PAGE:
A “coding issue” is partly to blame for the log-in and streaming problems experienced by thousands on Disney+’s launch day, according to Kevin Mayer, Disney’s chairman of direct-to-consumer.
Coding was an underlying contributor to the platform’s being unable to handle the greater-than-expected demand already cited as an explanation by Disney, Mayer said in an interview with Peter Kafka during a Recode conference.
Meanwhile, Disney has also provided more information in response to the reports from ZDNet and others that the account credentials for thousands of Disney+ subscribers is being sold and offered free on cybercrime sites.
Although Disney uses streaming tech from BAMTech, the tech firm it acquired in 2017 for nearly $3 billion — which has worked with HBO Now and other major streaming services — “we’ve never had demand like we saw that day and what we’re continuing to see,” Mayer said about the streaming and log-in problems. “There were some limits to the architecture that we had in place that were made apparent to us that weren’t before.”
Part of the tech stack is being used one way, but should be used in another, Mayer elaborated. “It had to do with a way we architected a piece of the app… It was a coding issue, and we are going to recode it.” He confirmed that no third-party provider was responsible for the glitches.
Mayer reported that a patch is already in place to address an issue with the “continue streaming” function, and that other updates should be up within a week and a half.
Mayer also confirmed that the 10 million total to-date “sign-ups” for Disney+ that Disney announced the day after its November 12 launch did include non-paid and free-trial-period sign-ups, including pre-launch sign-ups from the company’s testing of the site in the Netherlands, as well as sign-ups from the U.S. and Canada.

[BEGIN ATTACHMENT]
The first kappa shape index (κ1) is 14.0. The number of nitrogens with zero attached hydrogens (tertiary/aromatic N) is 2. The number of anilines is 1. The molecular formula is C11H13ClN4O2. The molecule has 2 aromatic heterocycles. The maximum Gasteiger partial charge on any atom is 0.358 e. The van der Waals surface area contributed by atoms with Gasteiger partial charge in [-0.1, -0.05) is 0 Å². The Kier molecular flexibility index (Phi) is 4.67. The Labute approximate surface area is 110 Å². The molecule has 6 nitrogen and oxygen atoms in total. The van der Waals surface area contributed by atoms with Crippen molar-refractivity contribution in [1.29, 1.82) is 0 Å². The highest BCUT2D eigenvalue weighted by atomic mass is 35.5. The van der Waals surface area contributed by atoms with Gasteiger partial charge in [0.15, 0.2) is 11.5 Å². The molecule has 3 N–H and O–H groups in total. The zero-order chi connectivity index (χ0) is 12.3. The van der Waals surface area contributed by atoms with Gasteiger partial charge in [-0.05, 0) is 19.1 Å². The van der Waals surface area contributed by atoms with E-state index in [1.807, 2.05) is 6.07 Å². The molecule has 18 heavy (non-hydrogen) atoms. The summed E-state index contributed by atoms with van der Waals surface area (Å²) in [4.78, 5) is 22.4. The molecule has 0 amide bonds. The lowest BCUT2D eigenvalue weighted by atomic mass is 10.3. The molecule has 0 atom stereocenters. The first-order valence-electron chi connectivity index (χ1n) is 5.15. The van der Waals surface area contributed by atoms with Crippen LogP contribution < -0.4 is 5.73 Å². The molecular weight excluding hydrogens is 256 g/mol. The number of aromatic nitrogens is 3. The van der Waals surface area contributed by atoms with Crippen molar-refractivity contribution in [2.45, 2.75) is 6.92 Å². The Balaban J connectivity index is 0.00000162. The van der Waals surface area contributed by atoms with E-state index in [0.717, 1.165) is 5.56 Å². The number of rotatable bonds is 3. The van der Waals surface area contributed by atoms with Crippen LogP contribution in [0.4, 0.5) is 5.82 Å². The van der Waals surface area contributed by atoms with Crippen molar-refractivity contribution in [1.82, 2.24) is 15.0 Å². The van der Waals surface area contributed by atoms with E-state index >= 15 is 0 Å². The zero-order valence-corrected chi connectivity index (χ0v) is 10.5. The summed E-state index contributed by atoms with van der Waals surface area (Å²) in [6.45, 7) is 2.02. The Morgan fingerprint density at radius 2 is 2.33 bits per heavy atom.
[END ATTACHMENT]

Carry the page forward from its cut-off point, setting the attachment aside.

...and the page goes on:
On the hacking front, Disney, which had already released a statement saying it at found no evidence of a security breach, also told Variety yesterday that the company continuously audits its security systems, “and when we find an attempted suspicious log-in, we proactively lock the associated user account and direct the user to select a new password.”
The common practice of using the same password on multiple sites is a major contributor to credentials theft.
Disney also pointed out that “billions of usernames and passwords leaked from previous breaches at other companies, pre-dating the launch of Disney+, are being sold on the web.”
Disney has “seen a very small percentage of users in this [Disney+] situation" affected by account credentials issues, "and encourage any users who are having these kind of issues to reach out to our customer support so we can help them,” the spokesperson said.
According to various reports, at this stage, consumers are still reporting long wait times when the contact Disney customer service.